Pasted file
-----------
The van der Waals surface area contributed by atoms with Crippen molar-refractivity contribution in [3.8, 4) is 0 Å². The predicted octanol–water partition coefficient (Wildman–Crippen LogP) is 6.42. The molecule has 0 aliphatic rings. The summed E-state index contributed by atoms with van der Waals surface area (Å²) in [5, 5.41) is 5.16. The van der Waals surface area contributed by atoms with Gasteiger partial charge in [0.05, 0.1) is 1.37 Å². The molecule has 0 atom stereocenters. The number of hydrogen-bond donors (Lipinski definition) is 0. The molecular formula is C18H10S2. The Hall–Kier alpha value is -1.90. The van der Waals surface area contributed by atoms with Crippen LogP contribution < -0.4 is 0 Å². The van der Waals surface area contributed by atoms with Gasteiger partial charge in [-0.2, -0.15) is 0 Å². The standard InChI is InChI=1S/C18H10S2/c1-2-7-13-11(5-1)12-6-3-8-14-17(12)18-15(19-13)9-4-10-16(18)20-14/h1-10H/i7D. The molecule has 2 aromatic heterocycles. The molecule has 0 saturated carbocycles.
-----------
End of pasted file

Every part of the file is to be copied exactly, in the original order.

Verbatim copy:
The van der Waals surface area contributed by atoms with Crippen molar-refractivity contribution in [3.8, 4) is 0 Å². The predicted octanol–water partition coefficient (Wildman–Crippen LogP) is 6.42. The molecule has 0 aliphatic rings. The summed E-state index contributed by atoms with van der Waals surface area (Å²) in [5, 5.41) is 5.16. The van der Waals surface area contributed by atoms with Gasteiger partial charge in [0.05, 0.1) is 1.37 Å². The molecule has 0 atom stereocenters. The number of hydrogen-bond donors (Lipinski definition) is 0. The molecular formula is C18H10S2. The Hall–Kier alpha value is -1.90. The van der Waals surface area contributed by atoms with Crippen LogP contribution < -0.4 is 0 Å². The van der Waals surface area contributed by atoms with Gasteiger partial charge in [-0.2, -0.15) is 0 Å². The standard InChI is InChI=1S/C18H10S2/c1-2-7-13-11(5-1)12-6-3-8-14-17(12)18-15(19-13)9-4-10-16(18)20-14/h1-10H/i7D. The molecule has 2 aromatic heterocycles. The molecule has 0 saturated carbocycles.